Hydroponics, cultivation on water, is one of the growing methods which Rijk Zwaan wants to bring to the attention of investors. Hydroponics can be implemented under various circumstances and climates. ‘Cultivation on water is an efficient, responsible way of producing leafy vegetables without (or hardly) using pesticides. This enables the safe production of food crops all over the world. This is why we stimulate the use of this kind of sustainable cultivation systems,’ says Cirkel, ‘and we develop high-end varieties which are tuned to be cultivated on hydroponics.’ By informing investors about promising developments like this, Rijk Zwaan hopes they are more able to make the right investment decisions. ‘It’s in their own interest, the interest of the horticultural sector and the interest of consumers all over the world that their money is spent in the best possible way.’

Rijk Zwaan therefore strongly appeals to companies in the professional horticultural sector to help the further growth of newcomers in horticulture and to get engaged in a healthy future. ‘By sharing knowledge we can improve and keep innovating together. As a collective sector we possess the necessary knowledge and experience to help these investors to set up a successful company. This not only benefits the horticultural sector, but also, and more importantly, the end user.’

Other examples of investing in horticulture

Apart from the investments in which Rijk Zwaan played a supporting role, there are several other examples of investing in professional horticulture. Like Stoffels Tomaten, one of Belgium's biggest independent producers and traders of tomatoes. The company grows, packages and trades all types of specialty tomatoes. Stoffels Tomaten currently has more than 200 employees, together generating a turnover of 30 million euro with sales in 15, mainly European, countries. In order to realize further international growth and professionalization, the company looked into various options in the past years. The company was interested to find a partner for a long-term commitment. A partner who could make the investments possible as well had the necessary M&A knowledge Stoffels needed to become a player in the process of European consolidation. The company decided to opt for a partnership with two Antwerp investment companies. Invale teamed up with BNP Paribas Fortis Private Equity. A year ago they jointly became a minority shareholder in the company. (See also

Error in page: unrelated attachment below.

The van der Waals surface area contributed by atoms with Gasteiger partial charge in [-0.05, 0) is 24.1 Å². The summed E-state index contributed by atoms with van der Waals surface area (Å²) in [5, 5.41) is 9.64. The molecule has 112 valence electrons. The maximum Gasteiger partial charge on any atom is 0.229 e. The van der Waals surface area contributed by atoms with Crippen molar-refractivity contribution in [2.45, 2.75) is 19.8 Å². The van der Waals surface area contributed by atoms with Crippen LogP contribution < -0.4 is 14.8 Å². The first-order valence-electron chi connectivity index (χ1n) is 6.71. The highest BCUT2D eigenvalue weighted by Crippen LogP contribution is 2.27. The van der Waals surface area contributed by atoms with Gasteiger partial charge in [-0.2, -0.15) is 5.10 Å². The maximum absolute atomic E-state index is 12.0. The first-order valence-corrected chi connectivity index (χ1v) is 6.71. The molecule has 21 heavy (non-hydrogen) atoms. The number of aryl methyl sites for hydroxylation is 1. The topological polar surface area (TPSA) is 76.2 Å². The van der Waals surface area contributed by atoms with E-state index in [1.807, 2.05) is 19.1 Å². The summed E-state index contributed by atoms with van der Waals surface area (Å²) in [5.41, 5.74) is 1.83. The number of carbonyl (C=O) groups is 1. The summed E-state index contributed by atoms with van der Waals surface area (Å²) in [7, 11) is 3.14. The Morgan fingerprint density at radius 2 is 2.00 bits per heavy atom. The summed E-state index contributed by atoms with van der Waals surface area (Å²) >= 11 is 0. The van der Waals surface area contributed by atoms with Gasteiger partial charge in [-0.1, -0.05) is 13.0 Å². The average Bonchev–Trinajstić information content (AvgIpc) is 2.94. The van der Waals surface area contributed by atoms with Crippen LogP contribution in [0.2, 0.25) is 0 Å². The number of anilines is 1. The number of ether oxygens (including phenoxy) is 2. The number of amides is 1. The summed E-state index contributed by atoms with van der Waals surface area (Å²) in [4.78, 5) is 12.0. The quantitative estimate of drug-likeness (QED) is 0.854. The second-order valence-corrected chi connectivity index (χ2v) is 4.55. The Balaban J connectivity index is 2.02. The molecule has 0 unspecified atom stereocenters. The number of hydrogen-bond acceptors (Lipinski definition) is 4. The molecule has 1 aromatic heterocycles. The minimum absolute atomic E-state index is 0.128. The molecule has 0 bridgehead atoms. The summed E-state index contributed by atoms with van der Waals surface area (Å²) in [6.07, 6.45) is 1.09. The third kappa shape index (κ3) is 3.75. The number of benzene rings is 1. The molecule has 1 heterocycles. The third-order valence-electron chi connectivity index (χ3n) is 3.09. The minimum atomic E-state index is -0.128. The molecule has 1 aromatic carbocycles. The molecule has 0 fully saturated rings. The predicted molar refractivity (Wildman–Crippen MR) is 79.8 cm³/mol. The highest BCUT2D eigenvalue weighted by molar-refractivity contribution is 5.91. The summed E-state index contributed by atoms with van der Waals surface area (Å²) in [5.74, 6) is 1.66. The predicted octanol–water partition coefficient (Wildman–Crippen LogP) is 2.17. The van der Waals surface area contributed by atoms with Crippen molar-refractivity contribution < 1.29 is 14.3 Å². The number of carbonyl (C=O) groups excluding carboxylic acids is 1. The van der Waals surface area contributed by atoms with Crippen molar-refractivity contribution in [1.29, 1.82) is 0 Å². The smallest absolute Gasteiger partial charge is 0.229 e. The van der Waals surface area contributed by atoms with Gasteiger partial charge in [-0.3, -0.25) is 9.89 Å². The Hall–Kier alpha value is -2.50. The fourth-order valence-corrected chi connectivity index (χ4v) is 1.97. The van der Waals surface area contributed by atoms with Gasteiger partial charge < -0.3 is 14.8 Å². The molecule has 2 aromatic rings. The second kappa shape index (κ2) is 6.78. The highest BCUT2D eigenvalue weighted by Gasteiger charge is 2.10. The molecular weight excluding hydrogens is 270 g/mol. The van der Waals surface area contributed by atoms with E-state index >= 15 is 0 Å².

Then there is also the example of Van Herk Investments from Rotterdam. The investor in real estate and life sciences is currently moving into the agricultural sector. Last year it was announced that Van Herk will participate in Brightlands Agrifood Ventures, followed by a majority interest in Ceradis. Ceradis is a spin-off of Wageningen University & Research, which develops and produces environmentally friendly crop protection products for bell peppers and tomatoes in greenhouse horticulture.

Other investment funds also took a significant interest in technical supplier PB Techniek, greenhouse roof system manufacturer BOAL Group and Codema, supplier of custom-made horticulture solutions. Koen Brabander, owner of PB Techniek, indicated earlier that he expects more investors to approach horticultural companies. ‘Greenhouse horticulture is controlled by a small number of relatively small companies, while there's a lot of room for further growth’, he told Hortidaily.